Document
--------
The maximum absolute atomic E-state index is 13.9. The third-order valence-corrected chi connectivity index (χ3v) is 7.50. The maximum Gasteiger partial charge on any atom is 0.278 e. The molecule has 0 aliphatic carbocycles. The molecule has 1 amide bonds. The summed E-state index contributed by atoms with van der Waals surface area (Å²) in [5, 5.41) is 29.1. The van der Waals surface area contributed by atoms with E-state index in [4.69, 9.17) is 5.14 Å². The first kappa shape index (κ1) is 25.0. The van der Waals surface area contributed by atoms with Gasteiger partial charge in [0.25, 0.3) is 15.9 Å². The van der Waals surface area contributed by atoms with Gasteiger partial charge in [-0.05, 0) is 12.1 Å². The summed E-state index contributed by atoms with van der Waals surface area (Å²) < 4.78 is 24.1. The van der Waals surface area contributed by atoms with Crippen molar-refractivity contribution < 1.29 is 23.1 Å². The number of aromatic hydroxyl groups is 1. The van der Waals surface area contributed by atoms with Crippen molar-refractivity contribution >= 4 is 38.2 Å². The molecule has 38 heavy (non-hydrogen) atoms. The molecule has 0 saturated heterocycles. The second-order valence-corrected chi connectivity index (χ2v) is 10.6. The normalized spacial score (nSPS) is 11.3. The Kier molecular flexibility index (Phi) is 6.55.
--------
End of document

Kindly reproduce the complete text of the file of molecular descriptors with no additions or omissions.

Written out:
The maximum absolute atomic E-state index is 13.9. The third-order valence-corrected chi connectivity index (χ3v) is 7.50. The maximum Gasteiger partial charge on any atom is 0.278 e. The molecule has 0 aliphatic carbocycles. The molecule has 1 amide bonds. The summed E-state index contributed by atoms with van der Waals surface area (Å²) in [5, 5.41) is 29.1. The van der Waals surface area contributed by atoms with E-state index in [4.69, 9.17) is 5.14 Å². The first kappa shape index (κ1) is 25.0. The van der Waals surface area contributed by atoms with Gasteiger partial charge in [0.25, 0.3) is 15.9 Å². The van der Waals surface area contributed by atoms with Gasteiger partial charge in [-0.05, 0) is 12.1 Å². The summed E-state index contributed by atoms with van der Waals surface area (Å²) < 4.78 is 24.1. The van der Waals surface area contributed by atoms with Crippen molar-refractivity contribution < 1.29 is 23.1 Å². The number of aromatic hydroxyl groups is 1. The van der Waals surface area contributed by atoms with Crippen molar-refractivity contribution >= 4 is 38.2 Å². The molecule has 38 heavy (non-hydrogen) atoms. The molecule has 0 saturated heterocycles. The second-order valence-corrected chi connectivity index (χ2v) is 10.6. The normalized spacial score (nSPS) is 11.3. The Kier molecular flexibility index (Phi) is 6.55.